Monotasking vs Multitasking: How to Get More Done

  • By: Ryan Kane
  • Updated: February 21, 2024
  • Time to read: 5 min.

Monotaskingfocusing on one thing at a timeis a way to apply mindfulness to your work life, increase your productivity, and improve your odds at ending up in a state of flow. If you find yourself jumping from task to task while working, you’re not alone. In a world full of distractions, multitasking is a common response—even though research shows it lowers productivity.

It’s a debate as old as the first conversation about productivity:

Should I multitask to get more done? Or just focus on one thing at a time?

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Mindfulness is closely associated with monotasking, or focusing on a single task at time. Although the research is clear that multitasking tends to lower productivity, the debate goes on.

Some people claim that multitasking simply works better for them; and then there’s the magical-sounding group of so-called supertaskers, the 2.5% of us who excel at multitasking.

Below, we’ll explore each of these angles in the debate about monotasking and multitasking, all in the context of mindfulness.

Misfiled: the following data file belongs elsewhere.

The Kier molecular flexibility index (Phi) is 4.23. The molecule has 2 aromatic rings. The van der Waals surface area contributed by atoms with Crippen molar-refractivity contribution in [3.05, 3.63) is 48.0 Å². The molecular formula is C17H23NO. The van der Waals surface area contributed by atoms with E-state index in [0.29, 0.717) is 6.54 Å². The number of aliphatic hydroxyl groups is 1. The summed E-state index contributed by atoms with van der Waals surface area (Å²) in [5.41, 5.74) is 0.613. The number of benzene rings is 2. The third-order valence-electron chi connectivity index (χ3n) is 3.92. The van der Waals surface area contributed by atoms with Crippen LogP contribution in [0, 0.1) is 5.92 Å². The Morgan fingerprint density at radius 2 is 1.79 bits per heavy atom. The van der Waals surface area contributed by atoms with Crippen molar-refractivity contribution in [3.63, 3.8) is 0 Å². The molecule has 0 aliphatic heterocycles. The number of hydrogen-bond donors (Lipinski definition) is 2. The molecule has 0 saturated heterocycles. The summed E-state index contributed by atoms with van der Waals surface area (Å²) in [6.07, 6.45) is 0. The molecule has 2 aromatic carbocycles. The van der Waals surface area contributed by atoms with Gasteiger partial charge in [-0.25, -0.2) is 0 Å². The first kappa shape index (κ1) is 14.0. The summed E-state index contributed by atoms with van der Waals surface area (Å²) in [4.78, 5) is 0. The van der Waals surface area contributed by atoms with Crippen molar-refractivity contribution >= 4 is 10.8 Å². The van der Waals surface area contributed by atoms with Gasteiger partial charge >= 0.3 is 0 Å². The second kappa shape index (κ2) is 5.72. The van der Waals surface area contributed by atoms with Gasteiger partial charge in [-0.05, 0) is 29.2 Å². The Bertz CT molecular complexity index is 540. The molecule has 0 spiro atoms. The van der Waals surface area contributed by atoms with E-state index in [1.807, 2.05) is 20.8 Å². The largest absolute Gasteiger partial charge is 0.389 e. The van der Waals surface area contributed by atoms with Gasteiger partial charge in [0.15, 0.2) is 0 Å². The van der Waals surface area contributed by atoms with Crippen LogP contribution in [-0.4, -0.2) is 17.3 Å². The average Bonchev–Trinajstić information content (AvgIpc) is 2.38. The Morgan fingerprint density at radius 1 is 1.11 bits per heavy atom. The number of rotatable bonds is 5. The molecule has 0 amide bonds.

Monotasking vs multitasking

Monotasking vs Multitasking
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The main difference between single-tasking vs multitasking is that monotasking is associated with deep focus and concentration on a single activity, whereas multitasking involves doing multiple tasks simultaneously, or “task switching,” which refers to jumping between tasks.

Monotasking is the act of focusing your full attention on a single task. When you find yourself getting distracted, or being drawn towards other tasks, you gently bring yourself back to the original task at hand. Or, if you did decide to switch tasks, you’d stay singularly focused on the new task.

Multitasking is the habit of doing multiple tasks at once, or “task switching” between different activities. This can refer to anything from talking on the phone while driving your car, to listening to a podcast while writing, to having a dozen browser tabs open and jumping between them.

Proponents of multitasking may have specific reasons for jumping between tasks.

For example, if your job involves both managing people and getting work of your own done, you may be drawn by the demands of the day towards jumping back and forth between the two.

Personal preference, habits and the particulars of a work environment can all weigh in on the decision to multitask or monotask.

What’s the right way to multitask?